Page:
Ty Segall is approaching being too prolific for his own good. He pumps out records so quickly he’s barely giving listeners a chance to miss him, and it’s not as though there’s a whole lot to distinguish the various projects he’s involved in — what, really, makes a Ty Segall release different from a Ty Segall Band release? His solo work is a bit more pop-friendly, sure, but that doesn’t necessarily mean that any of the songs on his latest solo record Twins would have been out of place on his June-released Ty Segall Band full-length Slaughterhouse. The main difference between that album and Twins is merely the fact that this new record is doesn’t ever fully engage in pure noisy sludge, it just stands on the cusp of doing so. Even if it’s becoming harder and harder to fight feelings of déjà vu when listening to each new Segall record, it’s also pretty hard to deny the quality underlining all three of the albums he has offered up this year.
One of the fascinating things about Segall is that his career path has not followed a linear trajectory of any kind. He may have appeared to be embracing a Lennon-esque pop sensibility on last year’s Goodbye Bread, but rather than further entrench himself on that path on Twins, he simply revisits it from time to time. Bread has proven to be less of a stepping stone to more accessible territories and more of a stylistic option he can return to as he chooses. For all of the similarities running throughout Segall’s catalog, there are unique qualities to each entry as well. Twins‘ distinguishing mark seems to be how it constantly straddles pop and noise at the same time, never fully relinquishing to either completely. Segall has become a master at using his noisy squalor to create dynamics, bringing the listener catharsis at all of the right points, but on this record he also never once forsakes a great melody. The album’s excellent rhythm section can at times be pummeling, but more often it provides a melodic backbone.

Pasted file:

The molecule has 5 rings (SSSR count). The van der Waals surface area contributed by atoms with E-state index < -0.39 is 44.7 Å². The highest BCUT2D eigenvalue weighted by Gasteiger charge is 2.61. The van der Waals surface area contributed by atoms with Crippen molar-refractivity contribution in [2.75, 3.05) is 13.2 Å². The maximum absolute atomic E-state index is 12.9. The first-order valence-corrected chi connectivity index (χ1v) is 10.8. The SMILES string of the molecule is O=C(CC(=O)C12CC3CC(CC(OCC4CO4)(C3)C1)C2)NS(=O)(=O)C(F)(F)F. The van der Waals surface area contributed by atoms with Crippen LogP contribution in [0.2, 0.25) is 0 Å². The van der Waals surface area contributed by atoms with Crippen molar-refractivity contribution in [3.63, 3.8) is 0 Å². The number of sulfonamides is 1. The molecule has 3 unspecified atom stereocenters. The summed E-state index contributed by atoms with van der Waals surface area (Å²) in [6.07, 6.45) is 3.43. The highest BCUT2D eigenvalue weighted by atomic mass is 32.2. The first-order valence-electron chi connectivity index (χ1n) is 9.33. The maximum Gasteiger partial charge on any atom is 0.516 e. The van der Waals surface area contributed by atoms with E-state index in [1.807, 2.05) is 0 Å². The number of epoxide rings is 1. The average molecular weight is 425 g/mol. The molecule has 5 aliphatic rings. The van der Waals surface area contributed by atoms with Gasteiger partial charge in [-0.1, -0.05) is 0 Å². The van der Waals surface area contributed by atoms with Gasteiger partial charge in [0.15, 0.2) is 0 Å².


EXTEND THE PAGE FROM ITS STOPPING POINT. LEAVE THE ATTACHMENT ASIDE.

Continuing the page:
To get right down to it, the real reason Segall can continue pumping out albums without it leading to tedium on behalf of the listener is because he has significant songwriting chops. Twins, much like all of the records he’s put out in the last year and half, boasts one infectious melody after another. Segall’s gift for bringing engaging Lennon-esque melodies to his Stooges-like stomp is unique, but the music succeeds not just because of its earworms but also due to the expert craft and attention to detail. Even amid the feedback squall and runaway riffs, Segall has a steady hand on the controls. What makes this all the more impressive is that he may have taken the time to hammer out the details but the music still retains a reckless abandon that’s missed in much of rock music today. It’s a vitalized picture of what much of the best rock music once represented, pure energy and fervor.
Twins may not exactly pave any new ground for Segall, but it does represent the third highly enjoyable, warped full-length offering with his name on it this year. That he is able to maintain such consistency is an accomplishment in and of itself. Segall may churn this stuff out, but make no mistake, every record of original material he’s released in the last year has been well worth listening to and Twins is no exception.
Stream: Ty Segall – “The Hill”